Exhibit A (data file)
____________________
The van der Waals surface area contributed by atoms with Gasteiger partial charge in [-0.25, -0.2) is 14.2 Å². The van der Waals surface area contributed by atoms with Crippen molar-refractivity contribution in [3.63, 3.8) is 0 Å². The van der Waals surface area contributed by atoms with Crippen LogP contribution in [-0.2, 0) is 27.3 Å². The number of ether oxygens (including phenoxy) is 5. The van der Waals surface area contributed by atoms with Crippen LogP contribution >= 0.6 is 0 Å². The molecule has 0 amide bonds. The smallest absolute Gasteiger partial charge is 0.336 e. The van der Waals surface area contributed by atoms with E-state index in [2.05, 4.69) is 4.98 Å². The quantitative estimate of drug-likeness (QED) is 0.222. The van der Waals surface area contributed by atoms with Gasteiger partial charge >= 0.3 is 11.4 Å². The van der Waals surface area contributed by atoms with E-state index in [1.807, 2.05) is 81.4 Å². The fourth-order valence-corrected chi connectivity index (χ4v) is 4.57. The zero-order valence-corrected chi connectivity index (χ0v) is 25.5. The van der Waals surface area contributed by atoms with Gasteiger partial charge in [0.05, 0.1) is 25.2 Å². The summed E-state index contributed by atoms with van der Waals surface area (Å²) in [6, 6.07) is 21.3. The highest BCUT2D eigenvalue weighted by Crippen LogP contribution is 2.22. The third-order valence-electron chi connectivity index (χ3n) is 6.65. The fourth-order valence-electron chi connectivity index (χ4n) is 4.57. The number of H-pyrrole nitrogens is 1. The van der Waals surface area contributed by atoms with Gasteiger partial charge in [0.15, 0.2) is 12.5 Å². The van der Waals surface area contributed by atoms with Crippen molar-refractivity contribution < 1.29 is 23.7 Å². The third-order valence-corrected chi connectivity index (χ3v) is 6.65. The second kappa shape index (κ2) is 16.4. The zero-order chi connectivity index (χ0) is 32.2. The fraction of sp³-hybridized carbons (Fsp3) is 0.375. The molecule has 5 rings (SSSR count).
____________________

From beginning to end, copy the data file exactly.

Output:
The van der Waals surface area contributed by atoms with Gasteiger partial charge in [-0.25, -0.2) is 14.2 Å². The van der Waals surface area contributed by atoms with Crippen molar-refractivity contribution in [3.63, 3.8) is 0 Å². The van der Waals surface area contributed by atoms with Crippen LogP contribution in [-0.2, 0) is 27.3 Å². The number of ether oxygens (including phenoxy) is 5. The van der Waals surface area contributed by atoms with Crippen LogP contribution >= 0.6 is 0 Å². The molecule has 0 amide bonds. The smallest absolute Gasteiger partial charge is 0.336 e. The van der Waals surface area contributed by atoms with E-state index in [2.05, 4.69) is 4.98 Å². The quantitative estimate of drug-likeness (QED) is 0.222. The van der Waals surface area contributed by atoms with Gasteiger partial charge >= 0.3 is 11.4 Å². The van der Waals surface area contributed by atoms with E-state index in [1.807, 2.05) is 81.4 Å². The fourth-order valence-corrected chi connectivity index (χ4v) is 4.57. The zero-order valence-corrected chi connectivity index (χ0v) is 25.5. The van der Waals surface area contributed by atoms with Gasteiger partial charge in [0.05, 0.1) is 25.2 Å². The summed E-state index contributed by atoms with van der Waals surface area (Å²) in [6, 6.07) is 21.3. The highest BCUT2D eigenvalue weighted by Crippen LogP contribution is 2.22. The third-order valence-electron chi connectivity index (χ3n) is 6.65. The fourth-order valence-electron chi connectivity index (χ4n) is 4.57. The number of H-pyrrole nitrogens is 1. The van der Waals surface area contributed by atoms with Gasteiger partial charge in [0.15, 0.2) is 12.5 Å². The van der Waals surface area contributed by atoms with Crippen molar-refractivity contribution < 1.29 is 23.7 Å². The third-order valence-corrected chi connectivity index (χ3v) is 6.65. The second kappa shape index (κ2) is 16.4. The zero-order chi connectivity index (χ0) is 32.2. The fraction of sp³-hybridized carbons (Fsp3) is 0.375. The molecule has 5 rings (SSSR count).